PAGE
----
Also, you tend to give your own writing as a source material, but sometimes you link to a book. The end notes would be stronger if you followed the traditional format and gave a full citation, including page numbers. It wouldn't be such a problem to use your own writing or YouTube videos as sources if those writings themselves contained the original source references, but generally they do not. However, this shouldn't be a big deal for you to tweak if you choose to.

    13-- I am not a religious person, so I would not be interested in endorsing this tenet. All I can say is that all activities should be chosen for how they produce more pleasure than pain. But I do not equate effort with pain. Effort can often be quite pleasurable. There is nothing about effortless pleasure that I prefer over effortful pleasure (such as, say, dancing), if the pleasure itself is equal. This Tenet seems like another endorsement of static over kinetic pleasure, and we've discussed that a lot here, so I won't rehash. I would just say that I don't think there is strong evidence that Epicurus made a big deal about this distinction, and I would not make it something members of a group had to agree to one way or another.

    12 - is an instance where post-Epicurus Epicureans posited their own ideas. The two interpretations accepted today by academics on the gods are realist (the gods are made of atoms) and idealist (the gods are not physical but have cultural / ethical utility as models). The third interpretation, which was originally advanced by Ilkka and then I supported, and is adamantly supported by people like Michel Onfray, is the atheistic one which calls for an atheology instead of a theology, which says that gods are neither justifiable by the canon nor useful in ethics. Here is the original post from he Menoeceus blog (it also mentions the first two interpretations):


    https://menoeceus.blogspot.com/2014/08/epicurean-gods.html


    13- this quote on "pure, effortless pleasure", if I remember correctly, is cited directly from Epicurus in Philodemus' scroll on Piety (cited in the notes). I believe it comes from Epicurus' scroll "On Holiness" (there are a few quotes there), which is lost to us. Some of the other quotes:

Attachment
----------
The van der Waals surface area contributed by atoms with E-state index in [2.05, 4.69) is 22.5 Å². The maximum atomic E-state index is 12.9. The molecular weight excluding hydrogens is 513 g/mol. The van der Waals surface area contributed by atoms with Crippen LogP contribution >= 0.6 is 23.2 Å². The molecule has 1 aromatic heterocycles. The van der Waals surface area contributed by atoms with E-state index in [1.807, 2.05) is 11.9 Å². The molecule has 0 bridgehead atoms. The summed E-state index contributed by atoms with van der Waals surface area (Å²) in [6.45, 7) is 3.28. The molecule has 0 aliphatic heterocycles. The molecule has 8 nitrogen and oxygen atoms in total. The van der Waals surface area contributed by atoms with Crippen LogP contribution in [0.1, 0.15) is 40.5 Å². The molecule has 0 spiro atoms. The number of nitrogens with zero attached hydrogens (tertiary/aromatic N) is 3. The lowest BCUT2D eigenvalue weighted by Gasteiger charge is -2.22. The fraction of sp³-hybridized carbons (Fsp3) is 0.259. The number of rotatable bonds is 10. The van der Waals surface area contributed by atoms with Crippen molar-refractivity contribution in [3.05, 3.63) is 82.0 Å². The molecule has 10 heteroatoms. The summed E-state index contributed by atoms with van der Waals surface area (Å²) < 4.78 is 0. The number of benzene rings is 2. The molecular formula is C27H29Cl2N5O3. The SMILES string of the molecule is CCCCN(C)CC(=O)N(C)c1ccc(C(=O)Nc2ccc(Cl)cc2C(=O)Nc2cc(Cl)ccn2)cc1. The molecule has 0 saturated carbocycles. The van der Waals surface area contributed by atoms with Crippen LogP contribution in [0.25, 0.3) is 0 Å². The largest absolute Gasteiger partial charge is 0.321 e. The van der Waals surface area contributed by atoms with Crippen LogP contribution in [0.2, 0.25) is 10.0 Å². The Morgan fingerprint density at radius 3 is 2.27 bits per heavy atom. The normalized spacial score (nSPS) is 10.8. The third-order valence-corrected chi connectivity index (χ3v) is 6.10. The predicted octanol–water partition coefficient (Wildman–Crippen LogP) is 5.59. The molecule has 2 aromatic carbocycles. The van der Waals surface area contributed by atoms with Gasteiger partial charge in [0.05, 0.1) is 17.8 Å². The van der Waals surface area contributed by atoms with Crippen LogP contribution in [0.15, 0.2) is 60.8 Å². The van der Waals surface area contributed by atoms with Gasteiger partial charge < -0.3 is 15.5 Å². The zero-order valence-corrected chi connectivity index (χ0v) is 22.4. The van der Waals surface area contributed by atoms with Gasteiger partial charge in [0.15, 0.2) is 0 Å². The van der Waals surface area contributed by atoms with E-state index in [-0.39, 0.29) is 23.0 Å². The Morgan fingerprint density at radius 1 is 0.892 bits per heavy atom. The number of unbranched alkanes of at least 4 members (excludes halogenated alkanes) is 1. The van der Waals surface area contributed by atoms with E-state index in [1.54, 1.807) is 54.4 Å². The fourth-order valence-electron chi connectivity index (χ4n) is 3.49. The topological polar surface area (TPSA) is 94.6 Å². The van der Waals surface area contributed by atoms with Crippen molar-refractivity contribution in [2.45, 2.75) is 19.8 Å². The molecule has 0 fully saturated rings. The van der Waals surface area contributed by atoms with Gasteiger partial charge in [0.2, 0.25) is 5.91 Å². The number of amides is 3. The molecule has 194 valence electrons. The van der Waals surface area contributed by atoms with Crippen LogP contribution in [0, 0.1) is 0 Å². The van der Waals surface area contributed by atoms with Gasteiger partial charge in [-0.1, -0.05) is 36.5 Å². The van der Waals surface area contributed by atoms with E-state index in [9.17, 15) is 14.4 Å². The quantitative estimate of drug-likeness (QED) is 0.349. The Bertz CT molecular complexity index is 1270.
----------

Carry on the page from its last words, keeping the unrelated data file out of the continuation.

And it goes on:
“We all regard our views as the true cause of our tranquility. … In On Holiness, he (Epicurus) calls a life of perfection the most pleasant and most blessed, and instructs us to guide against all defilement, with our intellect comprehensively viewing the best psychosomatic dispositions for the sake of fitting all that happens to us to blessedness …”


    It seems like the original Epicureans believe that pious practices have pleasant psychosomatic (both bodily and mental) health effects. Dispositions (diatheses) are an important concept in Epicuran ethics, also often neglected. But it is clear in On Piety that religious practices are meant as a tool for cultivation of happy and healthy mental and emotional dispositions (mental clarity, reverence, friendliness, kindness) in one's character. This is a neglected aspect of the tradition today, and I have not seen any consensus in our groups as far as carrying out "experiments in piety" following Epicurus' guidelines in modern times, so this remains unexplored.


    However, I believe that in this we can furnish useful ethical guidance to any religious group that wishes to elevate their pious practices by applying Epicurean principles.

    "Please always remember my doctrines!" - Epicurus' last words

  • 14 is fine

    15-- I am not sure what you mean by this. It is unclear, and it seems to leave the door open for Stoicism. Again you link to your own writing, which does contain original quotes this time, and you end with this "Consistent with what’s been said before, in Fragment 112 Diogenes states that the “sum of happiness is our disposition, of which we are masters”, by which he argues against choosing a career in military service–which produces dangers to our lives and health–or public speaking–which produces nervousness and insecurity. The idea is that we can more easily be self-sufficient in our pleasure if we retain our ability to control our mental disposition."

    By arguing against military service, Diogenes is saying we control our disposition by taking action to control our circumstances. Similar to Epicurus advising not to commit crimes, because we will be anxious about getting caught. He doesn't say we can do what we want, because we can have control over our mental dispositions anyway.